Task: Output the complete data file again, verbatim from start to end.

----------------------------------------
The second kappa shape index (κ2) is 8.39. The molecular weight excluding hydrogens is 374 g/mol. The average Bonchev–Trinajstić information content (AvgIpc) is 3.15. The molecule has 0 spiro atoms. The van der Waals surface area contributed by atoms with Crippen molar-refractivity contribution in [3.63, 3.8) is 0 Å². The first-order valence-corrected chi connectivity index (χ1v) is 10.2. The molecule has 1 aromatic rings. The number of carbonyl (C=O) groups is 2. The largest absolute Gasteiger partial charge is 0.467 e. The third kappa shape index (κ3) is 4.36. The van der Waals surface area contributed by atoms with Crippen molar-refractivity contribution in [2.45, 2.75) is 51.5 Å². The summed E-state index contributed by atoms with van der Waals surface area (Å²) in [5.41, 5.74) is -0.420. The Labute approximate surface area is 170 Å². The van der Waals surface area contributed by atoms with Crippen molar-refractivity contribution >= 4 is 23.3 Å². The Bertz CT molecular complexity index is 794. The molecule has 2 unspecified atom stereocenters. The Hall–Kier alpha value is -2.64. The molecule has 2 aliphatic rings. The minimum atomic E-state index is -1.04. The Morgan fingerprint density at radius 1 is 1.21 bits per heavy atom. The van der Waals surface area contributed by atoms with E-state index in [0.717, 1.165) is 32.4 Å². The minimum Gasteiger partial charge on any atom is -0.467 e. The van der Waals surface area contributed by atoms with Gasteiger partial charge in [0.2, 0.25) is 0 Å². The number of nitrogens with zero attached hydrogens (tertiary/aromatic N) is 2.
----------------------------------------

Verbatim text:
The second kappa shape index (κ2) is 8.39. The molecular weight excluding hydrogens is 374 g/mol. The average Bonchev–Trinajstić information content (AvgIpc) is 3.15. The molecule has 0 spiro atoms. The van der Waals surface area contributed by atoms with Crippen molar-refractivity contribution in [3.63, 3.8) is 0 Å². The first-order valence-corrected chi connectivity index (χ1v) is 10.2. The molecule has 1 aromatic rings. The number of carbonyl (C=O) groups is 2. The largest absolute Gasteiger partial charge is 0.467 e. The third kappa shape index (κ3) is 4.36. The van der Waals surface area contributed by atoms with Crippen molar-refractivity contribution in [2.45, 2.75) is 51.5 Å². The summed E-state index contributed by atoms with van der Waals surface area (Å²) in [5.41, 5.74) is -0.420. The Labute approximate surface area is 170 Å². The van der Waals surface area contributed by atoms with Crippen molar-refractivity contribution >= 4 is 23.3 Å². The Bertz CT molecular complexity index is 794. The molecule has 2 unspecified atom stereocenters. The Hall–Kier alpha value is -2.64. The molecule has 2 aliphatic rings. The minimum atomic E-state index is -1.04. The Morgan fingerprint density at radius 1 is 1.21 bits per heavy atom. The van der Waals surface area contributed by atoms with E-state index in [0.717, 1.165) is 32.4 Å². The minimum Gasteiger partial charge on any atom is -0.467 e. The van der Waals surface area contributed by atoms with Gasteiger partial charge in [0.2, 0.25) is 0 Å². The number of nitrogens with zero attached hydrogens (tertiary/aromatic N) is 2.